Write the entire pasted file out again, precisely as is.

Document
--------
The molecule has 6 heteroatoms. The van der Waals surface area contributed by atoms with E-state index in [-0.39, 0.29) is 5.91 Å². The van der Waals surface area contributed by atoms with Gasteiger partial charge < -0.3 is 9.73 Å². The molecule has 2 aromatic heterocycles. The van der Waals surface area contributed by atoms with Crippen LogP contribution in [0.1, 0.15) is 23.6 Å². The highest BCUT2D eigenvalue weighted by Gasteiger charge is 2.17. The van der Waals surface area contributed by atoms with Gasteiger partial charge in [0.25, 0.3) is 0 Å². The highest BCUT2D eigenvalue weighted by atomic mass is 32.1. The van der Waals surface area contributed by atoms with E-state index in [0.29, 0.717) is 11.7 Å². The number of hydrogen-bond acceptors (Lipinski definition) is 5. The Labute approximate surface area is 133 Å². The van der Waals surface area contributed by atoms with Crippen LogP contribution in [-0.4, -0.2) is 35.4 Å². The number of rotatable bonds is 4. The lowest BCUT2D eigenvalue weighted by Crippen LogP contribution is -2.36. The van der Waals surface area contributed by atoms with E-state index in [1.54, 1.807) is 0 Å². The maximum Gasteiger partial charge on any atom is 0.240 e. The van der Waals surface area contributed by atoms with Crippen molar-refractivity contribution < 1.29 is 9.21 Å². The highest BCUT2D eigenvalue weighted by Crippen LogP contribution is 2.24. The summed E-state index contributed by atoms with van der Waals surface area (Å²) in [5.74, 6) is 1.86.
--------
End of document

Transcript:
The molecule has 6 heteroatoms. The van der Waals surface area contributed by atoms with E-state index in [-0.39, 0.29) is 5.91 Å². The van der Waals surface area contributed by atoms with Gasteiger partial charge < -0.3 is 9.73 Å². The molecule has 2 aromatic heterocycles. The van der Waals surface area contributed by atoms with Crippen LogP contribution in [0.1, 0.15) is 23.6 Å². The highest BCUT2D eigenvalue weighted by Gasteiger charge is 2.17. The van der Waals surface area contributed by atoms with Gasteiger partial charge in [0.25, 0.3) is 0 Å². The highest BCUT2D eigenvalue weighted by atomic mass is 32.1. The van der Waals surface area contributed by atoms with E-state index in [0.29, 0.717) is 11.7 Å². The number of hydrogen-bond acceptors (Lipinski definition) is 5. The Labute approximate surface area is 133 Å². The van der Waals surface area contributed by atoms with Crippen LogP contribution in [-0.4, -0.2) is 35.4 Å². The number of rotatable bonds is 4. The lowest BCUT2D eigenvalue weighted by Crippen LogP contribution is -2.36. The van der Waals surface area contributed by atoms with E-state index in [1.54, 1.807) is 0 Å². The maximum Gasteiger partial charge on any atom is 0.240 e. The van der Waals surface area contributed by atoms with Crippen molar-refractivity contribution < 1.29 is 9.21 Å². The highest BCUT2D eigenvalue weighted by Crippen LogP contribution is 2.24. The summed E-state index contributed by atoms with van der Waals surface area (Å²) in [5.74, 6) is 1.86.